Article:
The Prevention Quality Indicators (PQIs; version 4.1), a component of the AHRQ Quality Indicators (QIs), are a set of measures that can be used with hospital inpatient hospital stay data to identify access to and quality of care for ambulatory care-sensitive conditions. These are conditions for which good outpatient care can potentially prevent the need for hospitalization or for which early intervention can prevent complications or more severe disease. PQI rates can also be affected by other factors such as disease prevalence. The PQIs are adjusted for age and sex.
Further information on the AHRQ QIs, including documentation and free software downloads, is available at http://www.qualityindicators.ahrq.gov/. It also includes information on the Pediatric Quality Indicators (PDIs, formerly referred to as PedQIs). The PDIs contain measures of potentially preventable hospitalizations for children for asthma, gastroenteritis, diabetes short-term complications, and perforated appendix. Additional information on how the QI software was applied to the HCUP data for the statistics reported in this Statistical Brief is available in Coffey et al., 2012.5
Types of hospitals included in HCUP
HCUP is based on data from community hospitals, which are defined as short-term, non-Federal, general, and other hospitals, excluding hospital units of other institutions (e.g., prisons). HCUP data include obstetrics and gynecology, otolaryngology, orthopedic, cancer, pediatric, public, and academic medical hospitals. Excluded are long-term care, rehabilitation, psychiatric, and alcoholism and chemical dependency hospitals. However, if a patient received long-term care, rehabilitation, or treatment for psychiatric or chemical dependency conditions in a community hospital, the hospital stay record for that stay will be included in the Nationwide Inpatient Sample (NIS) and the SID disparities analysis file.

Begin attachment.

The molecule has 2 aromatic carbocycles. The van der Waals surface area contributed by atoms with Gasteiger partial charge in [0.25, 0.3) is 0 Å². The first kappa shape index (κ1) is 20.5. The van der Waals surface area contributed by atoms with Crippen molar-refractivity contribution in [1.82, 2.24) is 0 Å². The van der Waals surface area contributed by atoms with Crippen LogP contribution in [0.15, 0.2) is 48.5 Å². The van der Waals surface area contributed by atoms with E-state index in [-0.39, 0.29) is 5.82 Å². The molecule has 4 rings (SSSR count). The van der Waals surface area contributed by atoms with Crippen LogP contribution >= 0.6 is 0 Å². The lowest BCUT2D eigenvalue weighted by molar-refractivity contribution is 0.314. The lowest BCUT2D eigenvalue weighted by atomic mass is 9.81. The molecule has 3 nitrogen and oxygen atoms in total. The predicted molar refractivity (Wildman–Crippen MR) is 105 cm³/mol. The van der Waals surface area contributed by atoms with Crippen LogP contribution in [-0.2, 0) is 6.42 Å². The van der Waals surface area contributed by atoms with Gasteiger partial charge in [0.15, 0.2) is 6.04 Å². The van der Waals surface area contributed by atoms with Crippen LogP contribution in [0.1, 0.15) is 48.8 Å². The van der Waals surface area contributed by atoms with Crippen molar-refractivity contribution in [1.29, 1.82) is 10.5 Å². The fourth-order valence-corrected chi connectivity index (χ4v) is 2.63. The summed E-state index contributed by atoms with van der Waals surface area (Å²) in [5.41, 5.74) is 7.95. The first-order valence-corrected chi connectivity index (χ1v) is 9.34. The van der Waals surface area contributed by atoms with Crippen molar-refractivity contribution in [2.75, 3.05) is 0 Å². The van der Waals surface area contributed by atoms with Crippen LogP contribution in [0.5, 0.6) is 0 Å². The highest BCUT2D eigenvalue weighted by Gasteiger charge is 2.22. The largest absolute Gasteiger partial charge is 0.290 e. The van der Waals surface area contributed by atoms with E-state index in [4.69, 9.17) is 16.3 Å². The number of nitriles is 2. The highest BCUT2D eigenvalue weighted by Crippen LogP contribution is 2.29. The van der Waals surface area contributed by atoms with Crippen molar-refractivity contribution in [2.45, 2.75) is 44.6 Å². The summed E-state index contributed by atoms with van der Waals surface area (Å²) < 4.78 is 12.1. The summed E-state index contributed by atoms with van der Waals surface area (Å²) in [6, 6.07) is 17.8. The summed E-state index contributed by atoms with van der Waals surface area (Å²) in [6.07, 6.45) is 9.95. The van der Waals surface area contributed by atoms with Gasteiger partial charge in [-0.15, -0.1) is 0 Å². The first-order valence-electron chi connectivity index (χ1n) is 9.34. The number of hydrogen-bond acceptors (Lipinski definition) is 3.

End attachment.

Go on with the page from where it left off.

Unit of analysis
The unit of analysis is the hospital hospital stay (i.e., the hospital stay), not a person or patient. This means that a person who is admitted to the hospital multiple times in one year will be counted each time as a separate "hospital stay" from the hospital.
Costs and charges
Total hospital charges were converted to costs using HCUP Cost-to-Charge Ratios based on hospital accounting reports from the Centers for Medicare & Medicaid Services (CMS).6 Costs will reflect the actual expenses incurred in the production of hospital services, such as wages, supplies, and utility costs; charges represent the amount a hospital billed for the case. For each hospital, a hospital-wide cost-to-charge ratio is used. Hospital charges reflect the amount the hospital billed for the entire hospital stay and do not include professional (physician) fees. For the purposes of this Statistical Brief, costs are reported to the nearest hundred. Costs were deflated to 2010 using the price index for the gross domestic product.7